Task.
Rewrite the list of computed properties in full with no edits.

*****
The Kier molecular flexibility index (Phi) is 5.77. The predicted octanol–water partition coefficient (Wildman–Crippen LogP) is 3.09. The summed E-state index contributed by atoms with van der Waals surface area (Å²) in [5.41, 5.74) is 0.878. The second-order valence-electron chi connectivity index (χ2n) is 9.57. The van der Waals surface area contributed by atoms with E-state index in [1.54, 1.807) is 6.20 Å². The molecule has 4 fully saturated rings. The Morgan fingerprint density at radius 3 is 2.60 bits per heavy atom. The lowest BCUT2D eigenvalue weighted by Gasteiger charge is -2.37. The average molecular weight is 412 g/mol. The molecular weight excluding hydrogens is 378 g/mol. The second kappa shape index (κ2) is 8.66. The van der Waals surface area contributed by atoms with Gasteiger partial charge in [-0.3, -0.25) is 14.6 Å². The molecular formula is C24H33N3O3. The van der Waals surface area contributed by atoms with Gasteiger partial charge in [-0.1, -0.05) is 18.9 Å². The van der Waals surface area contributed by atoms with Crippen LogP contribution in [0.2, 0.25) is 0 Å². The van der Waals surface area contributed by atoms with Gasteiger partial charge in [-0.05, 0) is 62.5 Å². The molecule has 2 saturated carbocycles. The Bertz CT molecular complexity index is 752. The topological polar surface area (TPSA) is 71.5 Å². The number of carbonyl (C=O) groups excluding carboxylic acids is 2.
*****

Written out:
The Kier molecular flexibility index (Phi) is 5.77. The predicted octanol–water partition coefficient (Wildman–Crippen LogP) is 3.09. The summed E-state index contributed by atoms with van der Waals surface area (Å²) in [5.41, 5.74) is 0.878. The second-order valence-electron chi connectivity index (χ2n) is 9.57. The van der Waals surface area contributed by atoms with E-state index in [1.54, 1.807) is 6.20 Å². The molecule has 4 fully saturated rings. The Morgan fingerprint density at radius 3 is 2.60 bits per heavy atom. The lowest BCUT2D eigenvalue weighted by Gasteiger charge is -2.37. The average molecular weight is 412 g/mol. The molecular weight excluding hydrogens is 378 g/mol. The second kappa shape index (κ2) is 8.66. The van der Waals surface area contributed by atoms with Gasteiger partial charge in [-0.3, -0.25) is 14.6 Å². The molecular formula is C24H33N3O3. The van der Waals surface area contributed by atoms with Gasteiger partial charge in [-0.1, -0.05) is 18.9 Å². The van der Waals surface area contributed by atoms with Crippen LogP contribution in [0.2, 0.25) is 0 Å². The van der Waals surface area contributed by atoms with Gasteiger partial charge in [-0.05, 0) is 62.5 Å². The molecule has 2 saturated carbocycles. The Bertz CT molecular complexity index is 752. The topological polar surface area (TPSA) is 71.5 Å². The number of carbonyl (C=O) groups excluding carboxylic acids is 2.